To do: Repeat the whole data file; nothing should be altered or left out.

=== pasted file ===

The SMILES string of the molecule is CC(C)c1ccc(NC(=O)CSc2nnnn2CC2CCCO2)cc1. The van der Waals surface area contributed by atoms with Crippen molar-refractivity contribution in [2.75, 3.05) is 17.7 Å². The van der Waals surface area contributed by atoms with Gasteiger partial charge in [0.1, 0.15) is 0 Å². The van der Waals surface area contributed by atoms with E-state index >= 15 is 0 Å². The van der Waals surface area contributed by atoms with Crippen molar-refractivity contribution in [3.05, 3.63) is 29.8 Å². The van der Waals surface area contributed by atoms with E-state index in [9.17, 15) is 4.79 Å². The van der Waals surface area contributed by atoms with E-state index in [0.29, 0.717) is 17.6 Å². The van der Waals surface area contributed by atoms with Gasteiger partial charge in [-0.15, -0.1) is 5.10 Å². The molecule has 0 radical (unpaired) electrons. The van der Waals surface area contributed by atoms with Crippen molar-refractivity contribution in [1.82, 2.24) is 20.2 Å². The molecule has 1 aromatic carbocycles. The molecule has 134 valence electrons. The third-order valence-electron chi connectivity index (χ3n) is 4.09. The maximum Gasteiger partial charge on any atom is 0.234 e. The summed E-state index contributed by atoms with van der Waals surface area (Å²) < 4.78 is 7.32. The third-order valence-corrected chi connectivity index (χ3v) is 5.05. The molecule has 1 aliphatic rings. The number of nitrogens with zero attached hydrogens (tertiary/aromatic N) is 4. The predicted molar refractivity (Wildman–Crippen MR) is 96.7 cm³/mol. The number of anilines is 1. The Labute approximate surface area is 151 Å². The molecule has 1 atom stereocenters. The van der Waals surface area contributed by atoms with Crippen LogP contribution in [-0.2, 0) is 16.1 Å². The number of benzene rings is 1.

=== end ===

The SMILES string of the molecule is CC(C)c1ccc(NC(=O)CSc2nnnn2CC2CCCO2)cc1. The van der Waals surface area contributed by atoms with Crippen molar-refractivity contribution in [2.75, 3.05) is 17.7 Å². The van der Waals surface area contributed by atoms with Gasteiger partial charge in [0.1, 0.15) is 0 Å². The van der Waals surface area contributed by atoms with E-state index >= 15 is 0 Å². The van der Waals surface area contributed by atoms with Crippen molar-refractivity contribution in [3.05, 3.63) is 29.8 Å². The van der Waals surface area contributed by atoms with E-state index in [9.17, 15) is 4.79 Å². The van der Waals surface area contributed by atoms with E-state index in [0.29, 0.717) is 17.6 Å². The van der Waals surface area contributed by atoms with Gasteiger partial charge in [-0.15, -0.1) is 5.10 Å². The molecule has 0 radical (unpaired) electrons. The van der Waals surface area contributed by atoms with Crippen molar-refractivity contribution in [1.82, 2.24) is 20.2 Å². The molecule has 1 aromatic carbocycles. The molecule has 134 valence electrons. The third-order valence-electron chi connectivity index (χ3n) is 4.09. The maximum Gasteiger partial charge on any atom is 0.234 e. The summed E-state index contributed by atoms with van der Waals surface area (Å²) < 4.78 is 7.32. The third-order valence-corrected chi connectivity index (χ3v) is 5.05. The molecule has 1 aliphatic rings. The number of nitrogens with zero attached hydrogens (tertiary/aromatic N) is 4. The predicted molar refractivity (Wildman–Crippen MR) is 96.7 cm³/mol. The number of anilines is 1. The Labute approximate surface area is 151 Å². The molecule has 1 atom stereocenters. The van der Waals surface area contributed by atoms with Crippen LogP contribution in [-0.2, 0) is 16.1 Å². The number of benzene rings is 1.